Cloud of Learning

Collaborative Feedback Using OneNote

Business students are now in the process of completing their final summative evaluations. Learners are using personal technology devices to encourage idea sharing and constructive feedback using familiar forms of mobile technology. My goal is to extend learning outside the traditional classroom.

mobile device with app

Introduction to Business (grade 9) and Entrepreneurship (grade 10) are the two current courses that will be using OneNote. The final summative evaluation (FSE) will require grade 9 students to design, build, and market a product. Grade 10 students must research and prepare a presentation in order to “pitch” a product or service to a panel of teacher judges.

I can proceed using OneNote as a collaborative tool after setting up workbooks as demonstrated in an earlier post titled “Working with Microsoft OneNote Class Creator”.

Student interactions with OneNote will allow for conversations that translate into better product designs using visual, auditory, and kinesthetic learning styles.Product Design

Overall project instructions, evaluation rubrics, and due dates are posted in the Content Library workspace. I normally would post content in a separate word document but decided to experiment with the various formatting features that OneNote has to offer.

Formatting menu

This includes creating separate pages to better organize content.

FSE Instructions

Students are able to copy page content into their personal workspace along with saving class notes, project files, and homework.

Individual workspaces

The first collaborative activity required students to obtain feedback of their draft business name and slogan. Using the collaborative workspace, students inputted the information required using the table provided in the template. Each group had a page assigned in the collaborative workspace to showcase the integrated business name, slogan, and logo.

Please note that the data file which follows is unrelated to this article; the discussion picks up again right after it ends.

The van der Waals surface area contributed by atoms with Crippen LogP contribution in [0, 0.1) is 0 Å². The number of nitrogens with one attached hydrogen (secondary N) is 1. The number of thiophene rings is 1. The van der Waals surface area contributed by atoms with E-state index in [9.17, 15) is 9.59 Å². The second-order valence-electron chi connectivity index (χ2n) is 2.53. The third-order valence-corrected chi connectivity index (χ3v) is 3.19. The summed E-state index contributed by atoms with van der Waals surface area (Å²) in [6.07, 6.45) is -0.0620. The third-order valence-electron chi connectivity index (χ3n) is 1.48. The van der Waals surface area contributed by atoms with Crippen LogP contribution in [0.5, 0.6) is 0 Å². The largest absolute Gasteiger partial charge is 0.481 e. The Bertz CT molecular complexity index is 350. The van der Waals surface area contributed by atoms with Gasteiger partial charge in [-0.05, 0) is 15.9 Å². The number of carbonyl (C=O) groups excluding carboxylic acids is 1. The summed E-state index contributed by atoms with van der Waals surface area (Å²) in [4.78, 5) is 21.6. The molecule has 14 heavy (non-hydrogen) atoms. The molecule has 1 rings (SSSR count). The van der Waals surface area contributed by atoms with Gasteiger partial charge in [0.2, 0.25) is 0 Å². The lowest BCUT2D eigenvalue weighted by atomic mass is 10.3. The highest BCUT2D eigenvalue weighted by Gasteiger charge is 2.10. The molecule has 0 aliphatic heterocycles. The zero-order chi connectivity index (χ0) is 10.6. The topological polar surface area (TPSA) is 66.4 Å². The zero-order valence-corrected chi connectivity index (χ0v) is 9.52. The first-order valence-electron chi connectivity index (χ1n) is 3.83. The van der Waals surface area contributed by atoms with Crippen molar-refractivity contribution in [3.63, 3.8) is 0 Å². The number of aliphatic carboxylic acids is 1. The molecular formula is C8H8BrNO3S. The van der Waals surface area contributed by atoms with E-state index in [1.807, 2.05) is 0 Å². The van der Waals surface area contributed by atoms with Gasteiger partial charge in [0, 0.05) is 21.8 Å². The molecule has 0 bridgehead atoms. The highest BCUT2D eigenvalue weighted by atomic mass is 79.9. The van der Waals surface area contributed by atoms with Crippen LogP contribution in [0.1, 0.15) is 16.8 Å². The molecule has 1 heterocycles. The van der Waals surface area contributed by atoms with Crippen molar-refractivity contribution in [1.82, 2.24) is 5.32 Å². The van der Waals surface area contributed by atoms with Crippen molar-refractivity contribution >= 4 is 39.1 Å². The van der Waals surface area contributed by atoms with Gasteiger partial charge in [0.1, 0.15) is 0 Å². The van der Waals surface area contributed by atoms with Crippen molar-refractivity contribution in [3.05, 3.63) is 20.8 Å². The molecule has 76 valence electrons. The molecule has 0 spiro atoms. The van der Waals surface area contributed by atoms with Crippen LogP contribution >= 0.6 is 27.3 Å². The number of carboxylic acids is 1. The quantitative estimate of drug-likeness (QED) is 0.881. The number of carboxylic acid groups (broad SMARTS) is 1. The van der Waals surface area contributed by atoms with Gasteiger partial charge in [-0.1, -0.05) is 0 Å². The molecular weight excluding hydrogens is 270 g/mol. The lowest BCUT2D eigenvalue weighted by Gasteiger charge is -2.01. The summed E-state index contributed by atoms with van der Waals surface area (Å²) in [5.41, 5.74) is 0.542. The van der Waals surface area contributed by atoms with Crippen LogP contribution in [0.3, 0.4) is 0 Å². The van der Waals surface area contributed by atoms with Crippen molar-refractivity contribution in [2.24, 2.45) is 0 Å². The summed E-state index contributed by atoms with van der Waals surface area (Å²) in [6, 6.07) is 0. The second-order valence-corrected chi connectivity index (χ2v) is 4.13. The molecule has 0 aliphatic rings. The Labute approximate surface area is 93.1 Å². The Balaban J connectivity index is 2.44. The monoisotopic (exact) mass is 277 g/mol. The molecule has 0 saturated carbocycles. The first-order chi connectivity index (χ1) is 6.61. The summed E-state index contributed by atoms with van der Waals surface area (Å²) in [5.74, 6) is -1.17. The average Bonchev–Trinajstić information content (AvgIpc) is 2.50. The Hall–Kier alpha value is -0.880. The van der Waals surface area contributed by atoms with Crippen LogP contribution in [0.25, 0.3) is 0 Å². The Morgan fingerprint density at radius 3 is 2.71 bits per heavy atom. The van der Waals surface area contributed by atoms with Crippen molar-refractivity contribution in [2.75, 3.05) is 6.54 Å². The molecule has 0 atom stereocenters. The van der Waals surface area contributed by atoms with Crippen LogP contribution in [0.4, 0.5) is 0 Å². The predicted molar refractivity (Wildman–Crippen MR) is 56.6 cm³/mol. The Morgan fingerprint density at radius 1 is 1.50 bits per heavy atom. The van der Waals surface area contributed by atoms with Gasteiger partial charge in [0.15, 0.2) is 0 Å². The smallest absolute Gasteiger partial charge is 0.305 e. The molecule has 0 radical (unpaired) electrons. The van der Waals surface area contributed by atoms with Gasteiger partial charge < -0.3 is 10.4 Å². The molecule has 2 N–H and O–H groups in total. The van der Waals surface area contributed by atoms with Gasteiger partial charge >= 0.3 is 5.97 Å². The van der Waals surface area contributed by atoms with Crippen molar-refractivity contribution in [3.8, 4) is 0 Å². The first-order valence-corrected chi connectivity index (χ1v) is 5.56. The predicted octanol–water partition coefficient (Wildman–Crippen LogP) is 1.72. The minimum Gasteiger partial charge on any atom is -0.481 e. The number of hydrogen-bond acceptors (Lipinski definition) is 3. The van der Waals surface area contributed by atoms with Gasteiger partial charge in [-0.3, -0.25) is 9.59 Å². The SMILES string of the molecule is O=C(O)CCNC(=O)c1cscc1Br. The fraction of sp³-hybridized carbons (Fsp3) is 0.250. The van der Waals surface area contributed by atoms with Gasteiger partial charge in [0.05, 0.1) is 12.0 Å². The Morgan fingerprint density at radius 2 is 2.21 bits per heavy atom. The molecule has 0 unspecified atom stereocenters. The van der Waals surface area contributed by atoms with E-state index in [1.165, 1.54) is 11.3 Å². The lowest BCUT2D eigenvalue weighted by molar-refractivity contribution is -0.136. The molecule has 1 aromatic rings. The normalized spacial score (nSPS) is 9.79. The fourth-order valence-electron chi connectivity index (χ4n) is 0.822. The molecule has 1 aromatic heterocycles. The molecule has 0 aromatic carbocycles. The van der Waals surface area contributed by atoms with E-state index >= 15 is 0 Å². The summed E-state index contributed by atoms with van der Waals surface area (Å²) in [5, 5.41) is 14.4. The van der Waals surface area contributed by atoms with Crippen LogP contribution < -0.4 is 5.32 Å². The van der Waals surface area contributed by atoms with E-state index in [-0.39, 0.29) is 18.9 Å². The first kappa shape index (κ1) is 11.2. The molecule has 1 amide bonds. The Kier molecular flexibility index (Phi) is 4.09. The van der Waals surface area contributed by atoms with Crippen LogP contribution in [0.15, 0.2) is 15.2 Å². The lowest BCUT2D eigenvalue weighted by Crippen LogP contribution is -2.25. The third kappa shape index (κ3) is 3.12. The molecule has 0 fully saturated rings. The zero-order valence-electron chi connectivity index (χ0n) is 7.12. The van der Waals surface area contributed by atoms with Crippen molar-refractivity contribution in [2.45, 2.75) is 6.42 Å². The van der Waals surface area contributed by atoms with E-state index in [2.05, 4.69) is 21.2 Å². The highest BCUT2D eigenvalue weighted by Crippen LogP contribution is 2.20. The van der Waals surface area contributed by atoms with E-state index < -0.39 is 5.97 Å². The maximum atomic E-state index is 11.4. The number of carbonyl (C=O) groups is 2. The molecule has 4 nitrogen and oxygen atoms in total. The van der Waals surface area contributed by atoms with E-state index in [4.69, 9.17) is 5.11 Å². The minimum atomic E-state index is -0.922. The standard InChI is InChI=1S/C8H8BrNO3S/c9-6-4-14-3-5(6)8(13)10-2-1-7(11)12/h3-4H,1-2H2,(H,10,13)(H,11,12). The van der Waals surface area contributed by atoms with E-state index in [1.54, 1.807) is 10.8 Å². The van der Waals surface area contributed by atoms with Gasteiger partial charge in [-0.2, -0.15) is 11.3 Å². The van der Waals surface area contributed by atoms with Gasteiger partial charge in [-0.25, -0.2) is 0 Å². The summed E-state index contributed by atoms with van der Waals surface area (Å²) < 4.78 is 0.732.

Table Feedback 1

A discussion took place during the preceding class that reviewed comments and allowed groups to orally discuss if they had found the feedback helpful. In the example provided, student names are blanked out to ensure privacy.


I was pleased at the quality of student feedback provided. It allowed learners an opportunity to communicate feedback that was relevant and helpful. I subsequently counselled groups of students and discussed how we could make changes to the product designs using feedback provided.

The second half of the activity required students to work in groups and draw a draft business logo that integrated the previously made business name and slogan.

Logo Sample 1

The draft design was completed using a drawing design program (e.g. Adobe Photoshop) or sketched traditionally by hand. Designs sketched traditionally were digitally captured and uploaded via scanner or using a smart phone camera. Both options are extended to students regardless of access to technology and personal devices.

Logo Sample 2Logo Sample 3

Students in the class were instructed to provide constructive feedback based on the integrated designs showcased. Students also experimented using the drawing toolbar including the Stylus Pen, Type, Panning, Hand, Eraser, and Highlighting tools.

Drawing menu

Note – I would like to use a stylus pen to compare the experience versus using a traditional mouse on a mobile device.

The screen shot shows some of the tools used to emphasize feedback provided. Students highlight strengths (yellow) and weaknesses (blue) based on comments provided.

Draft logo comments

I also took an opportunity to use the audio and video recording tools using the Insert and Playback toolbars.

Insert Menu

Reviwing toolbar

The following is an example of the video and audio feedback provided.

Video feedbackSound Feedback

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Creative Commons License
This work by Andre Quaglia is licensed under a Creative Commons Attribution 4.0 International License.